1. I really do not know what everyone has against the BBC coverage. Granted Moore and Davies are a little biased and largely moan a lot of the time but I like that whole WWE colour commentator feeling it gives to a game. I’m not a fan of the fact that largely the coverage is fairly England-centric. The BBC goes to other countries as well you know. But I have Scrum V to watch in Wales so that issue doesn’t really bother me either. I think all around it is pretty good coverage and at least it is not on flipping Sky Sports. There is no adverts to sit through and (other than the licence fee that you should be paying anyway) there is no extra charge to watch the games. If you do not like the commentators turn the sound off.

    Anyway on to the Rugby, I pretty much agree with all you have to say. I have a sneaking suspicion that no northern hemisphere team is going to be good enough to beat the big three come the world cup and some (Italy, Wales, Ireland, Scotland and maybe even France) may even get unexpected losses to Argentina or one of Samoa, Figi or Tonga. I look forward to being proved wrong hopefully.

    My highlights of the tournament
    Italy v France (obviously).
    and Chris Ashton picking a fight with ROG near the end of the game. I think what made it for me was ROGs knowing smile afterwards.
    In fact any moment where Chris Ashton looked silly was good for me. Where he swan dived in for a try and it was disallowed was fun too. (Can’t remember which game). He is potentially a very good player but he needs to grow up a bit. Maybe I’m just bitter because he’s not Welsh?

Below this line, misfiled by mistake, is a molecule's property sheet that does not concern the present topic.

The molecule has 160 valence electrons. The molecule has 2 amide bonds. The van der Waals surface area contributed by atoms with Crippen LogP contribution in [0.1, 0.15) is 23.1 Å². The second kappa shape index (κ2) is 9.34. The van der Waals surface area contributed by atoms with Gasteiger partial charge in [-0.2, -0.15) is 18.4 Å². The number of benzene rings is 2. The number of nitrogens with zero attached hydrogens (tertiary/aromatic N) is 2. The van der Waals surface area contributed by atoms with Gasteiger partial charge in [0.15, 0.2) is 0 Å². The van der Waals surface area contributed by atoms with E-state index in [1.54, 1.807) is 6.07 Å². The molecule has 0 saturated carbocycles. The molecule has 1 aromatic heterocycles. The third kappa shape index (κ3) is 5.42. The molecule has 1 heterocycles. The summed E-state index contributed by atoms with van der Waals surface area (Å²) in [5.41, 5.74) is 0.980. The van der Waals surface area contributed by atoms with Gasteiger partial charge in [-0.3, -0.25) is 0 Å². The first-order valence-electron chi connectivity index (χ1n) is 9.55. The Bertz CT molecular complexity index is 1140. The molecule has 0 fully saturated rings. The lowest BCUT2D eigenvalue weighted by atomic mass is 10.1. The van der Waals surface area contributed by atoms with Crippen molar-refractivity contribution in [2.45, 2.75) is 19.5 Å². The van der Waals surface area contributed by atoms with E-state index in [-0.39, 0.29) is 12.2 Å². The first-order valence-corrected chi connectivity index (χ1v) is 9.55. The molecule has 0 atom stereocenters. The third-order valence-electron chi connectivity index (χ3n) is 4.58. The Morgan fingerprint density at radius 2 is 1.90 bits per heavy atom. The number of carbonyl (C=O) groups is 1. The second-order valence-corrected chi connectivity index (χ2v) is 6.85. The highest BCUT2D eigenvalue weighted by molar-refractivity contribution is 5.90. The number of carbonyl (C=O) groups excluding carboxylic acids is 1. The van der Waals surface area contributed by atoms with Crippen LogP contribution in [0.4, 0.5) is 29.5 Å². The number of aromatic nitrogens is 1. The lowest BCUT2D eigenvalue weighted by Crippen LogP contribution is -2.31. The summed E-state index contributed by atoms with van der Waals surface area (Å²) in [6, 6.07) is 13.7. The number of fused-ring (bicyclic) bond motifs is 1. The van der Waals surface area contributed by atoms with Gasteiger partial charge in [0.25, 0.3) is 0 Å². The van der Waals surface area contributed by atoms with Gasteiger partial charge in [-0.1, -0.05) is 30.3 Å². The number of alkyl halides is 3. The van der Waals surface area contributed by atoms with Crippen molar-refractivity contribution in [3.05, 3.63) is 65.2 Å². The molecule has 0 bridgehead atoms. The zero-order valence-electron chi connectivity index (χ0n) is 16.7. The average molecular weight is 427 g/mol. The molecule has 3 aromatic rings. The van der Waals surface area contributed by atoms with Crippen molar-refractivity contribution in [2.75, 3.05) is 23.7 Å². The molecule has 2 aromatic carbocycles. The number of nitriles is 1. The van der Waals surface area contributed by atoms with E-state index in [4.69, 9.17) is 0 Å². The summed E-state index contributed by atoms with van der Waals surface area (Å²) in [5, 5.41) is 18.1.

2. I confess that i am not 100% satisfied with this six nations, but it has at least been enternaining. What am i going to do on my Saturday afternoons now?? The general standards of the matches was quite good, a fair few tries scored and i am looking forward to the RWC in september. And i disagree with Moggy, i think that the Northern hemisphere teams always stand a chance against the Southern giants.
    Highlight of the tournament for me has to be Chris Ashton against Italy, he has got some potential!

  3. I disagree on the standards of the matches being quite good Chris. I would say they were poor except for Ireland’s display against England and England’s against Italy. However, the NH will still be competitive against the Tri-Nations teams at the RWC in the same way that Leeds are competitive in the Premiership – always able to put together a result or string a few results together but really aren’t on the same level.